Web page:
3. Take an endangered species gallery walk.

When the students have finished their posters, use them to create a scavenger hunt. Your scavenger hunt might include statements like the following:

■ Name two endangered wetland animals and explain why they’re endangered.

■ Find two reptiles that are endangered. Record their names and why they’re endangered.

■ List three different kinds of plants that are threatened by loss of habitat.

■ Name an endangered animal that lives in woodland areas.

■ Name two animals that winter in one part of the world and breed during spring or summer in another part.

■ Name three animals that live in prairies and state why they’re endangered

The questions must be developed from the students’ posters and should be designed to get students to read each other’s posters and draw conclusions about why different organisms are in trouble. You should include questions that cover the full range of organisms your students researched. Next hang the posters where everyone can see them and hand out copies of your scavenger hunt clues to the group. Explain that the students should “tour the gallery,” reading the posters to find the answers to the scavenger hunt sheets.

4. Share scavenger hunt results.

After students have finished their scavenger hunt, review their answers as a group. What seemed to be the biggest problem(s) facing the species in the gallery? What other generalizations can the students make about threatened/endangered species? For what reasons are marsh plants in trouble? Wetland animals? Birds of prey? Students should notice, for example, that pollution has been a big problem for many birds of prey, that many species are in trouble because of introduced species and that animals that live in woodland areas are threatened by habitat loss. What are people doing to help endangered species? Is there anything that students can do?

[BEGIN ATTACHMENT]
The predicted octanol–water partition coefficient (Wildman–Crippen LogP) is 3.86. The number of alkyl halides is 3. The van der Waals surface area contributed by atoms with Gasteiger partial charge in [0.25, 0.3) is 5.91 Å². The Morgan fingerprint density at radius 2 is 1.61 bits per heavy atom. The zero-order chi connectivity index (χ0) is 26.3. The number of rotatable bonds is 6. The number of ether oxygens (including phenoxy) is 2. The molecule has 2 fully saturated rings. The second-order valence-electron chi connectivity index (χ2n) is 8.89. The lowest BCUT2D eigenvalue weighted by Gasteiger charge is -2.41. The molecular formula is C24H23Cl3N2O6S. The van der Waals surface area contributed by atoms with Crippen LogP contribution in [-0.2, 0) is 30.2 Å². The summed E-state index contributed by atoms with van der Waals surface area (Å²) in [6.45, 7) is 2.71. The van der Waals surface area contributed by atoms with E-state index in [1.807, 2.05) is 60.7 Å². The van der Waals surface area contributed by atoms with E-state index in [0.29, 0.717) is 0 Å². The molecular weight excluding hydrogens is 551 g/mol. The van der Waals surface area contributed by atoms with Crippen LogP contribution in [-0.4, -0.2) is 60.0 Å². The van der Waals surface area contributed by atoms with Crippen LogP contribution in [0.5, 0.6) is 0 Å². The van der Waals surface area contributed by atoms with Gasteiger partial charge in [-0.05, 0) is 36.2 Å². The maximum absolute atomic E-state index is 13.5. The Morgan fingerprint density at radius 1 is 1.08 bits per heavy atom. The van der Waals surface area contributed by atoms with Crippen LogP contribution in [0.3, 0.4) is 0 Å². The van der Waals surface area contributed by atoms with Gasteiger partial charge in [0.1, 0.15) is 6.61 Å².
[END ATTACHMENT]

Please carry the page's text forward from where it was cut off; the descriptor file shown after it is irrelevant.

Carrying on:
Why do people care about losing species?



1. Posters should be assessed separately, making sure that each poster meets the parameters of the assignment.

2. Have each student give examples of species that are threatened or endangered and describe why. Have him or her choose a group of species from the California endangered species gallery (e.g., a group of marsh plants) and list major reasons the species are endangered. Identify and match endangered species to each reason. Can the students recognize a common reason or reasons for endangerment of different groups of plants and animals?

Source: Illinois Biodiversity Basics, Illinois Department of Natural Resources, Chicago Wilderness, World Wildlife Fund.

/ Funded by a grant from the National Science Foundation DUE 0603455